The BBC has tried to draw a line under its decision to bar open source implementations of RTMP (real-time messaging protocol) streaming in the iPlayer, after The Register revealed the Corporation's quiet switcheroo last week.
BBC online managing editor Ian Hunter claimed in a blog post today that the term "open source" had been "conflated" by users who had grumbled about third party RTMP plugins being locked out of the catch-up service.
"We know that a number of applications have been making unauthorised use of some media types and we have tightened security accordingly - this was done for several of the formats and content delivery types, not just for Flash," said Hunter. "The result was that some applications that 'deep link' to our content may no longer work."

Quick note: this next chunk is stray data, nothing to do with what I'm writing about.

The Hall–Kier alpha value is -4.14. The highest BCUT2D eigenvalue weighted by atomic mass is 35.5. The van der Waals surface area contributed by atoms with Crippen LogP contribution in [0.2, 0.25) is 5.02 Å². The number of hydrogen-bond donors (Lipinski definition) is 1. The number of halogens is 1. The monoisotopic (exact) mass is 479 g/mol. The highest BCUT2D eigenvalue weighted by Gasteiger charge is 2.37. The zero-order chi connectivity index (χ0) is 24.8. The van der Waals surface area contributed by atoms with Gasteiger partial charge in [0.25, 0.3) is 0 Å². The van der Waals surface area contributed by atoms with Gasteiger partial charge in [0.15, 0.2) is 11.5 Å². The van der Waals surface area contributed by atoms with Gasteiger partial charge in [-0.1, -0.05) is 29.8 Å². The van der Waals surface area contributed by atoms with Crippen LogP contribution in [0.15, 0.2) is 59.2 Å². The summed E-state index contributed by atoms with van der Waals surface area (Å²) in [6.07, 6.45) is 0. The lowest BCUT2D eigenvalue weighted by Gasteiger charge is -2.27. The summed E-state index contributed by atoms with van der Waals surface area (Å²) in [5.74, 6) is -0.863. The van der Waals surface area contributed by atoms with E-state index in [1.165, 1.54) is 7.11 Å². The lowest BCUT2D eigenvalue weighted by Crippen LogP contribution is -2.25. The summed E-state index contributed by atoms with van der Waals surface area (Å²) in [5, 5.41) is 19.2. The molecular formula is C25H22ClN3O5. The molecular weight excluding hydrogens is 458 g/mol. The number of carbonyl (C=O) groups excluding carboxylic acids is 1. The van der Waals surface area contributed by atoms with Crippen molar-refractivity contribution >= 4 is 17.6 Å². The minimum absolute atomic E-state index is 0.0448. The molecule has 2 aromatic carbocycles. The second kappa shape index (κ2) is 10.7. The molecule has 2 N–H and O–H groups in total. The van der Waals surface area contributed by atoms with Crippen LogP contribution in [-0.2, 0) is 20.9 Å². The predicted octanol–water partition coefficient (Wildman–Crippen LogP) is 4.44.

He was also at pains to insist that the decision had not been made to appease Adobe.
"It's important to note that this has nothing to do with Flash, and it's nothing to do with support for open source. In fact we continue to make our content available as H.264 or SSL, both of them open standards that have nothing to do with Flash or with Adobe," he said.